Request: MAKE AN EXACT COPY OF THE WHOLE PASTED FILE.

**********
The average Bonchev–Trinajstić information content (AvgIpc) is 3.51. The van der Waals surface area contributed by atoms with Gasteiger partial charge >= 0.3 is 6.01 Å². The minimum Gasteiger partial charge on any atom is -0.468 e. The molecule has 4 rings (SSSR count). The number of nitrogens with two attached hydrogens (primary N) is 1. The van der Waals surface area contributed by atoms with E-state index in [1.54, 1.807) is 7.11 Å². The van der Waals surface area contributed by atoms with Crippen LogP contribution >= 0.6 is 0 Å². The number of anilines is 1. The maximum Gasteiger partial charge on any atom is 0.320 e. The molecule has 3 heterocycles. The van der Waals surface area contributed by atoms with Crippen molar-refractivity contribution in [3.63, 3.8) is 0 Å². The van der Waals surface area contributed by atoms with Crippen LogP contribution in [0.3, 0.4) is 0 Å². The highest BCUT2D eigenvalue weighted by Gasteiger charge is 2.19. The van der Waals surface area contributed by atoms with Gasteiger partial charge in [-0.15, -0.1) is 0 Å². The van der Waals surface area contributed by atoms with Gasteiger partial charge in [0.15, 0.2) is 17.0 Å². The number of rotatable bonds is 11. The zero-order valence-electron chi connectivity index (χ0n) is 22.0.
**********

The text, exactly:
The average Bonchev–Trinajstić information content (AvgIpc) is 3.51. The van der Waals surface area contributed by atoms with Gasteiger partial charge >= 0.3 is 6.01 Å². The minimum Gasteiger partial charge on any atom is -0.468 e. The molecule has 4 rings (SSSR count). The number of nitrogens with two attached hydrogens (primary N) is 1. The van der Waals surface area contributed by atoms with E-state index in [1.54, 1.807) is 7.11 Å². The van der Waals surface area contributed by atoms with Crippen LogP contribution >= 0.6 is 0 Å². The number of anilines is 1. The maximum Gasteiger partial charge on any atom is 0.320 e. The molecule has 3 heterocycles. The van der Waals surface area contributed by atoms with Crippen molar-refractivity contribution in [3.63, 3.8) is 0 Å². The van der Waals surface area contributed by atoms with Crippen LogP contribution in [0.3, 0.4) is 0 Å². The highest BCUT2D eigenvalue weighted by Gasteiger charge is 2.19. The van der Waals surface area contributed by atoms with Gasteiger partial charge in [-0.15, -0.1) is 0 Å². The van der Waals surface area contributed by atoms with Gasteiger partial charge in [0.15, 0.2) is 17.0 Å². The number of rotatable bonds is 11. The zero-order valence-electron chi connectivity index (χ0n) is 22.0.